Attachment & Trauma Network, Inc.

touching trauma at its heart

touching trauma at its heart

The Attachment & Trauma Network, a 2016 Angel in Adoption® Recipient "Trauma-Informed "Trailblazer" has been the VOICE for traumatized children and their families since 1995.  Through our mission of Support-Education-Advocacy, we seek to improve the lives of children impacted by early childhood trauma, abuse and neglect, and prenatal exposures in their families, schools and communities. We believe that trauma-informed, attachment-focused therapy and teaching parents therapeutic parenting strategies are significant factors in helping our children overcome their early traumas and build resiliency and healthy relationships.  We believe that trauma-informed schools are the best educational environment for all children, but especially the significant population of children impacted by Adverse Childhood Experiences (ACEs).

Understanding

Attachment Trauma

WHAT IS ATTACHMENT?

Attachment can be defined as a reciprocal relationship. In parenting (or child development) it generally refers to the relationship that develops first between the infant/child and his primary caregiver (often Mother). The quality of this attachment impacts the child’s physical, emotional, psychological and cognitive development. The quality of this primary relationship shapes the child’s basic ability to trust and how positively or negatively he views the world, himself and others. The quality of this first attachment impacts all other relationships.

EARLY CHILDHOOD TRAUMA

Trauma is defined as an “event outside normal human experience”. These events are generally emotionally painful and distressing, and overwhelm a person’s ability to cope, leaving him/her powerless. Feeling powerless is an important concept when trying to understand trauma – especially as you apply it to trauma in children. Many think of trauma as the result of a specific “event." But, early childhood trauma is just as likely (more so actually) to fall into the realm of chronic traumatic stress, especially in situations where children are exposed to repeated neglect, abuse and maltreatment. 

Treatment Options

TREATMENT

The most important component in helping a traumatized child to heal is a strong, therapeutic parent (primary caregiver). You can learn more about becoming a Therapeutic Parenting.

The second most important component is trauma-sensitive, attachment-focused therapy. ATN actively encourages ALL families to work with therapists who specialize in attachment & trauma.


Empowering Trauma-Sensitive

Families. Schools. Communities.

  • Each year I have more children with less social/emotional development. Trauma-Informed classroom strategies have helped me improve both the academic and behavioral outcomes of my students.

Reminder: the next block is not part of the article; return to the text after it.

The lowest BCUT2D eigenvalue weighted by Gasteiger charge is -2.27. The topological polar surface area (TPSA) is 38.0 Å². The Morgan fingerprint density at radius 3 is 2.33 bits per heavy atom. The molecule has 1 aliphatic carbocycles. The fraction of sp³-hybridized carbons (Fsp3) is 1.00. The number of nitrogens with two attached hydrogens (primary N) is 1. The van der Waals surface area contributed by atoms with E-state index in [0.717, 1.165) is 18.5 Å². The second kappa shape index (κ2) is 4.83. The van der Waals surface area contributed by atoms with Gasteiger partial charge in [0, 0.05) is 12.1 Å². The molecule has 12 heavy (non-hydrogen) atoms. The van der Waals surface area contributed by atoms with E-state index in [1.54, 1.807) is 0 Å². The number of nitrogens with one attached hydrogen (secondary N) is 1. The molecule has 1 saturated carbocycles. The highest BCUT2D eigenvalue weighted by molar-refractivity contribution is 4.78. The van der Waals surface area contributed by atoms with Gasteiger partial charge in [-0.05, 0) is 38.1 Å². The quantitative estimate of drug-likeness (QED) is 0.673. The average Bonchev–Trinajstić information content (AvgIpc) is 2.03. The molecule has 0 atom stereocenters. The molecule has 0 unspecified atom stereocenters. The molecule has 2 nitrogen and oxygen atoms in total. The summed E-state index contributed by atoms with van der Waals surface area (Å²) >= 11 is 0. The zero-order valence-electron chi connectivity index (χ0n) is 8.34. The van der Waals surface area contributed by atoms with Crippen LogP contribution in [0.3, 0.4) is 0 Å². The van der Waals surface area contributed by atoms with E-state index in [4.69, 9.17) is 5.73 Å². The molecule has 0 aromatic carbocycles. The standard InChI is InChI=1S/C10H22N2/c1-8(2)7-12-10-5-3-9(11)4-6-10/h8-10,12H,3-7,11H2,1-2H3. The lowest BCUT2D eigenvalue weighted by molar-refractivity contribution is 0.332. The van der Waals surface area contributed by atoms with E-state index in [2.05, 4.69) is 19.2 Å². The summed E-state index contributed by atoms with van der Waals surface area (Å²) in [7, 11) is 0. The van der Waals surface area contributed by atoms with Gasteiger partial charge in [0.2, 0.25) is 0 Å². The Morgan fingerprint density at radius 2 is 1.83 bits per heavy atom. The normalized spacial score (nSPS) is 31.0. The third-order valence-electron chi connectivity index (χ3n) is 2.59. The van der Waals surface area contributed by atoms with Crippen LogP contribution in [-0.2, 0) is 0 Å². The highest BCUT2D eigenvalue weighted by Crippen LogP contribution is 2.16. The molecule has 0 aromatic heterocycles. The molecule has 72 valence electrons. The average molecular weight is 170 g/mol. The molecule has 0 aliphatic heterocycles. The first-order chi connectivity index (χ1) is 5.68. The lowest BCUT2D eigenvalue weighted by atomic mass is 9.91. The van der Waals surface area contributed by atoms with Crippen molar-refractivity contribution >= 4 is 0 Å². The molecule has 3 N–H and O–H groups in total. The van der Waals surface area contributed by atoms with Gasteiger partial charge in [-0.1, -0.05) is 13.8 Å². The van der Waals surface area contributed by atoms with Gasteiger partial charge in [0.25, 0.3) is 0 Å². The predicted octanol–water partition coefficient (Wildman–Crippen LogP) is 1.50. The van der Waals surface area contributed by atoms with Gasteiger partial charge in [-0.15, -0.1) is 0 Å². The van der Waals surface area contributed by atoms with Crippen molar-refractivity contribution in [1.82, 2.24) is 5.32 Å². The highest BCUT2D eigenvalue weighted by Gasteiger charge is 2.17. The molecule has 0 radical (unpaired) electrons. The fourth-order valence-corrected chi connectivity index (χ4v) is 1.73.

Ilene Pawlak
    Kindergarten Teacher, NJ
  • Attachment and Trauma Network saved my family!
    Concerned Parent
    impacted by early childhood trauma
You are not alone

Ending the Silence

Child Abuse :  1 out of every 50 babies in US are maltreated.
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Child Abuse : 1 out of every 50 babies in US are maltreated.
Child Welfare League of America reports 82% of severely maltreated children have disorganized attachment.
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Child Welfare League of America reports 82% of severely maltreated children have disorganized attachment.
Adopted Children from foster care and internationally need therapeutic help with trauma and loss.
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Adopted Children from foster care and internationally need therapeutic help with trauma and loss.
National Child Abuse and Neglect Data System reports up to 5.5 million children referred to CPS for abuse or neglect annually.
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National Child Abuse and Neglect Data System reports up to 5.5 million children referred to CPS for abuse or neglect annually.
Empowering Trauma-Sensitive Community

Our Voice

ACEs and Toxic Stress: How We Can Heal Children’s Brains

As a trauma and emotion-centered psychotherapist, I am relieved that children are now being screened for toxic stress. Thinking about mental health as a byproduct of a child’s environment is an important addition to current thinking on how to improve children’s wellbeing. Rushing to diagnose a child with a potentially stigmatizing label, incorrectly blaming “defective”

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Paying Attention: The Most Exhausting Part of Parenting with ACEs!

[Original version published at ACEs Too High, May 26, 2016] Self-care? What’s that? I used to sneak away for a hot bath as often as possible when my daughter was in the need-me-every-minute years. I’d soak long past when the water went cold and I felt guilty at times but sometimes I needed to be alone.

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